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8 December 1978 A Proposed Design For A Real-Time Signal Processor
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A proposed architecture for real-time signal processing is discussed. The architecture consists of 2n microcomputers connected through a switching network that makes the entire array into what we call the "indirect binary n-cube array." By a microcomputer we mean a microprocessor together with memory, some of which can be read-only or write-occasionally. The microcomputers are operated in lockstep under broadcast macroinstructions from a central controller which can also be a microcomputer. The macroinstructions are locally interpreted in a programmable way as a sequence of microinstructions. The central controller also manages the switching array, as well as handling I/O to and from the array. It is shown that this design can make full use of the 2n-fold parallelism for most signal processing algorithms including, for example, the radix-2 FFT in one or two dimensions, windowing, doppler filtering, and the like. Furthermore, the design is such that the array, and hence the available degree of parallelism, can be halved or doubled without requiring redesign; it can therefore be adapted to changing requirements.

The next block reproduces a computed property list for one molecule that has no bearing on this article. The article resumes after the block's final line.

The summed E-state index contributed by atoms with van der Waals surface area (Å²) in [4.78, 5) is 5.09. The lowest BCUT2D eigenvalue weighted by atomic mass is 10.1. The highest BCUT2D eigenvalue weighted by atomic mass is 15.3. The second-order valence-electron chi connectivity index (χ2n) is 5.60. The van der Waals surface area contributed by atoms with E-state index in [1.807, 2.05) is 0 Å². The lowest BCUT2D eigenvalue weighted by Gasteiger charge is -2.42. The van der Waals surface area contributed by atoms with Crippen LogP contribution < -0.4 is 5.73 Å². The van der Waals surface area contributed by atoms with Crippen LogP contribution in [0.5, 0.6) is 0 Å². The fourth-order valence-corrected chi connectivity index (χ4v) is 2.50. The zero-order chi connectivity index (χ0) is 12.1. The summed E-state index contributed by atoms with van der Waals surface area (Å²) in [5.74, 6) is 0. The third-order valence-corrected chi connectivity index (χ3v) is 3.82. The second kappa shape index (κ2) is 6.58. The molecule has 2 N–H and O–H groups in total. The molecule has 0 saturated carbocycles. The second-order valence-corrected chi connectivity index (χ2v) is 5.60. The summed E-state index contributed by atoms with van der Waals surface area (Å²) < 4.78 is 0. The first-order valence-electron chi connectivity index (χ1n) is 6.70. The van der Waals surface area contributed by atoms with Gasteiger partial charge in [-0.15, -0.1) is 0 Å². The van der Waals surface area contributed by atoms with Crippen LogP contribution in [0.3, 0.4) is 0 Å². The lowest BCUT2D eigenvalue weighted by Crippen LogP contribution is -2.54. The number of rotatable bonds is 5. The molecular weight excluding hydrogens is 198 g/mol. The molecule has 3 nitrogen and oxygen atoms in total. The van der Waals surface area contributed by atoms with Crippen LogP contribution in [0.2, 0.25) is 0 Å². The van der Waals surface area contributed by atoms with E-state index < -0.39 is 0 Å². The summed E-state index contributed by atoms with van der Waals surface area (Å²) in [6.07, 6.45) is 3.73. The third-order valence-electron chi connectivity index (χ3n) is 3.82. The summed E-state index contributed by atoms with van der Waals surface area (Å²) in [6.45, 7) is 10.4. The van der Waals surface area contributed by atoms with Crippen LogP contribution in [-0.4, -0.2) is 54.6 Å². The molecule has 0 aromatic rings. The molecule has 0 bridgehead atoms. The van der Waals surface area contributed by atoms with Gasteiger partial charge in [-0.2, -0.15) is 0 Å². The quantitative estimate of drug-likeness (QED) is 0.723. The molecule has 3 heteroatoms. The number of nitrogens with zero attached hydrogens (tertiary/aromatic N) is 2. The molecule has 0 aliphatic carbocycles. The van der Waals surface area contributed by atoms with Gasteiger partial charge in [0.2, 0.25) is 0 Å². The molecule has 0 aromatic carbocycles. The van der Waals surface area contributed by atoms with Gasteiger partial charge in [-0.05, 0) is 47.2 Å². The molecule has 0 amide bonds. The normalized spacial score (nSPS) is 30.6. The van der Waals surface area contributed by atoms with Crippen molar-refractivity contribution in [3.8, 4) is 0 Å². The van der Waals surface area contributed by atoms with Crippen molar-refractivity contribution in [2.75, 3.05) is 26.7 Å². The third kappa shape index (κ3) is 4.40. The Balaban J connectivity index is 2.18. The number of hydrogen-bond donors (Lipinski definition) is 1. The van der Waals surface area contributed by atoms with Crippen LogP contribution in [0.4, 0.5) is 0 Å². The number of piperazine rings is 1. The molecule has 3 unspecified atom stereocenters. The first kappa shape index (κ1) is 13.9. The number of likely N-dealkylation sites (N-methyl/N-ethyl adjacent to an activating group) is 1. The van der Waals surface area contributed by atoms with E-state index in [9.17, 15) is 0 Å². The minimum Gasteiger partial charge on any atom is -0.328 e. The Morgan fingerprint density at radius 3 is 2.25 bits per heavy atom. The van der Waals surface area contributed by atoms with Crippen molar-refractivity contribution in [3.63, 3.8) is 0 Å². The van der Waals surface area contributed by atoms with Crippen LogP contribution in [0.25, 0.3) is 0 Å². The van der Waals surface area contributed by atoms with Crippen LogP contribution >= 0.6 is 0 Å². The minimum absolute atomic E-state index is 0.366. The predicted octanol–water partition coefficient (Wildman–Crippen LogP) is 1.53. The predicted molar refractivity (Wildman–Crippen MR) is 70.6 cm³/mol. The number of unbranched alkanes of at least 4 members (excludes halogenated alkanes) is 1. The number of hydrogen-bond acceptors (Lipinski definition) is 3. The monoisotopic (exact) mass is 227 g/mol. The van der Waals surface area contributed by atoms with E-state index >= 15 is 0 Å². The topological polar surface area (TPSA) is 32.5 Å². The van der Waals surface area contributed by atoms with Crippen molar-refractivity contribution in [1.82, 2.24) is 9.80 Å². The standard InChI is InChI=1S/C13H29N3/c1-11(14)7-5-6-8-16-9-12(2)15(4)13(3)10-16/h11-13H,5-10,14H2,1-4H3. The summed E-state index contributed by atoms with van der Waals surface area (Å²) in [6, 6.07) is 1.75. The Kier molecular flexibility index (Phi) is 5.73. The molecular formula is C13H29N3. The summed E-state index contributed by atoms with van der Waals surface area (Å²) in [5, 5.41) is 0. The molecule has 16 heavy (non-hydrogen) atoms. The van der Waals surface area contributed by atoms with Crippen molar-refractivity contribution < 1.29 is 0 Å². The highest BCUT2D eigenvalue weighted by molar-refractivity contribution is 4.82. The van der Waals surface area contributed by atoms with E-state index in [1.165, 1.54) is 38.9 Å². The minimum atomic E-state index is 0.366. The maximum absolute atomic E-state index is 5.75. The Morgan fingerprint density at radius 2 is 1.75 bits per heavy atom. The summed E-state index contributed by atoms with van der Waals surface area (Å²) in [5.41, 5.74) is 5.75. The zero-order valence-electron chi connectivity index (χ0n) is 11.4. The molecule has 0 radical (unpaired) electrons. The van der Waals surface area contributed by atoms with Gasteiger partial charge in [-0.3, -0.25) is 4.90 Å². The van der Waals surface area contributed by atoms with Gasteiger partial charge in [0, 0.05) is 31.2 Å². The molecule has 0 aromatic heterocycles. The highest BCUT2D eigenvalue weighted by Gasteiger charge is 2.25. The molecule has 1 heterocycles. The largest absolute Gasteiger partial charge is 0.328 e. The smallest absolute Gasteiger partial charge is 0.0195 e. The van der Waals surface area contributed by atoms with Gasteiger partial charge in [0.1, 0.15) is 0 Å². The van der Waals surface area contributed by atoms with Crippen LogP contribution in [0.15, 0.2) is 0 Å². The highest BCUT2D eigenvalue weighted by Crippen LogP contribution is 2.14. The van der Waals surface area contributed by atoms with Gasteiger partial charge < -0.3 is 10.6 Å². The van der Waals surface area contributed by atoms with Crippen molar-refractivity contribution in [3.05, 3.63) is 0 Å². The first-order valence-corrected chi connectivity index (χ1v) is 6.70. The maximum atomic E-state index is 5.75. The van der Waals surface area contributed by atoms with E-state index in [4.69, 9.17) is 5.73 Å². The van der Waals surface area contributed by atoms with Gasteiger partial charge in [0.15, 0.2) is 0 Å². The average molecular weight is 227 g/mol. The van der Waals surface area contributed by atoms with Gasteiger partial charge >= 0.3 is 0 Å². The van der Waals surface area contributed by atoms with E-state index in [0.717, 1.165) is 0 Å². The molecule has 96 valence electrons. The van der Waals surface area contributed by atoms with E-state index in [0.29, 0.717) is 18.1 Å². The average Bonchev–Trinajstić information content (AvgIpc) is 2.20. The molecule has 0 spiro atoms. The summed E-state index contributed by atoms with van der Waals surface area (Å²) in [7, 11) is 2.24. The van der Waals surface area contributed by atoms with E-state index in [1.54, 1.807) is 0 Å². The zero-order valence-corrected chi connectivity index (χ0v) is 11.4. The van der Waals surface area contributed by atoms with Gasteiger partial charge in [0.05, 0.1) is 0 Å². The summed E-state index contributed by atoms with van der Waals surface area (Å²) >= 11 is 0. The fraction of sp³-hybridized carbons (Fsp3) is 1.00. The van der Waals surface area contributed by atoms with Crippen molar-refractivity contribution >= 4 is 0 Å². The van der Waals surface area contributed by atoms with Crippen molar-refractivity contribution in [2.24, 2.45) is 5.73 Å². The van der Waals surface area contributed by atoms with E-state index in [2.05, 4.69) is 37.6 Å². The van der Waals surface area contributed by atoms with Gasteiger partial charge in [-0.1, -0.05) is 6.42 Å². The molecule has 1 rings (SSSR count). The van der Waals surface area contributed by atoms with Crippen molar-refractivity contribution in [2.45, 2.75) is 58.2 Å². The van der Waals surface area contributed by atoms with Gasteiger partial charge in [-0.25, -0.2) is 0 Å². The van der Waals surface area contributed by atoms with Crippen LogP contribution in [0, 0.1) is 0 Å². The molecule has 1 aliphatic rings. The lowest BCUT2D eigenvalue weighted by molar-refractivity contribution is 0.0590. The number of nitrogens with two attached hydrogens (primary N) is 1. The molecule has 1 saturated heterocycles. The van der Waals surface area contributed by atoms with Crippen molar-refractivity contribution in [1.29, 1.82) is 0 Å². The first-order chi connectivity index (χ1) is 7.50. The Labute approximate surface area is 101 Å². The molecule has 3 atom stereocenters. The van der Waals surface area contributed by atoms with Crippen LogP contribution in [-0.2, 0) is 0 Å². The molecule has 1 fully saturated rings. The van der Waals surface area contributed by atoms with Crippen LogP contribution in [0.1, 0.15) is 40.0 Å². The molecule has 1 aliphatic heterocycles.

© (1978) COPYRIGHT Society of Photo-Optical Instrumentation Engineers (SPIE). Downloading of the abstract is permitted for personal use only.
Marshall Pease "A Proposed Design For A Real-Time Signal Processor", Proc. SPIE 0154, Real-Time Signal Processing I, (8 December 1978);

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